The great US legislative hypocrisy


RIP Brian
Feb 22, 2001

Communications infrastructure now in place, all set to run

One of the great hypocrisies of US federal legislation - the carve-outs for horse-racing in the Unlawful Internet Gambling Enforcement Act - will again be under the spotlight next week as the New York racing industry gets set to reap the rewards of online gambling.

From January 22 onward, New York enforcement officials - some of the most aggressive anti-online sportsbetting officers around - will be standing idly by as probably thousands of their fellow New Yorkers reach for their cell phones or other handhelds to make horse racing bets, whilst other forms of online sport betting are harassed.

New York plans to allow people to place bets on horse racing via the Internet or other electronic platforms, including cell phones, thanks to a new regulation adopted by the New York State Racing and Wagering Board.

Some peripheral companies stand to benefit from the new regulations, too; a company called Sona Mobile has developed racetrack software that will make it easier for people to make bets from their mobile handsets.

Shawn Krelloff, chief executive of Sona, believes the regulations, coupled with his company's software, could breathe new life into the New York horse-racing industry, appealing especially to younger gamblers.

"Generally, horse racing appeals to an older, male demographic," he said. "They're the guys who go to the track or hang out in OTB (off-track betting) parlors. Placing wagers from a cell phone appeals to a younger generation. And that could incrementally grow revenue for the industry."

ZDNet news reports that Sona has already struck a deal with the New York Racing Association, the owner and operator of the three largest racetracks in New York. Initially, the deal calls for Sona to help build NYRA's Web site for online betting. The company also hopes to sell NYRA its mobile software to enable wagers from cell phones.

Sona has developed secure software that racetracks use to allow people to make bets from their cell phones. Users download a thin-client application on their handsets from the track's mobile Web site. Operating systems supported include Research In Motion's BlackBerry and Microsoft's Windows Mobile.

Once the client is on the phone, users click a button to launch the application that connects the cell phone over their carrier's cellular data network directly to the racetrack's Web site. Once connected, they can sign up for real-time alerts or view video clips of certain races. They can also make bets over the air using credit cards and other forms of secure payment.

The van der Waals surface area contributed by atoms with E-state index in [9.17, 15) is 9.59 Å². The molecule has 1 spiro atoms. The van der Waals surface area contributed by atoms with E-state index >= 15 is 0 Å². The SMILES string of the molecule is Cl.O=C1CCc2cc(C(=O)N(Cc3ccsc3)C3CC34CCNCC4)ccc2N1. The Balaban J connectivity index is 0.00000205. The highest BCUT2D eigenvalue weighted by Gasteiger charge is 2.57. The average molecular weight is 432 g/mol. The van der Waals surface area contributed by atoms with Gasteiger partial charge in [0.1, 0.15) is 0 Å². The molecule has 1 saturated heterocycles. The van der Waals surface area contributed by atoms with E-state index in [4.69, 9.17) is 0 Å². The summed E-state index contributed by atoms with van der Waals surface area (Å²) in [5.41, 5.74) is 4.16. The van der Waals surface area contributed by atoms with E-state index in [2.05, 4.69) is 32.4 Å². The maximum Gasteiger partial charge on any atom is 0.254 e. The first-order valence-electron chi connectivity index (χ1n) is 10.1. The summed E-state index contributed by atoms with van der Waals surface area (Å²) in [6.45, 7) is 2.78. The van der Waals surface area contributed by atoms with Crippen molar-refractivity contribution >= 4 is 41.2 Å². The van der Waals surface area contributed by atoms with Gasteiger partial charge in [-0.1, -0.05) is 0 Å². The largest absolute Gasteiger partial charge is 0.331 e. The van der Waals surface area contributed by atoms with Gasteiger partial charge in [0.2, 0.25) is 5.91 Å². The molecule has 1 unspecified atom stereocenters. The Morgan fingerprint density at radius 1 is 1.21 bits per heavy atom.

While the application will likely be free to download, racetracks may charge extra fees for the live alerts or videos, Krelloff said. And consumers will also have to pay data fees or airtime fees associated with their service plan from their mobile operator.
I have a friend who lost his axx betting on the ponies.

He kept thinking he could accurately forcast what would happen, using mathematical formulas to calculate the odds given the info on the horse and weather and I don't know what all.

He headed to the track every weekend until he had not a penny left.

He is in his 30s, not sure what they mean with "older" in that article, but 30s is not what comes to my mind. 30s means breadwinner with young children...

I don't see any difference between that and sportsbetting whatsoever. You are betting on the outcome of competition between live beings and there are tons of variables involved....

Hypocricy is right!
...using mathematical formulas to calculate the odds given the info on the horse and weather and I don't know what all.
Well at least when I lose money at the track, I know it is because I looked at the horse and thought to myself... "It looks like it can run fast"...:oops:

One of the great hypocrisies of US federal legislation...

America IS the land of Hypocrisy and the home of the Brainwashed...

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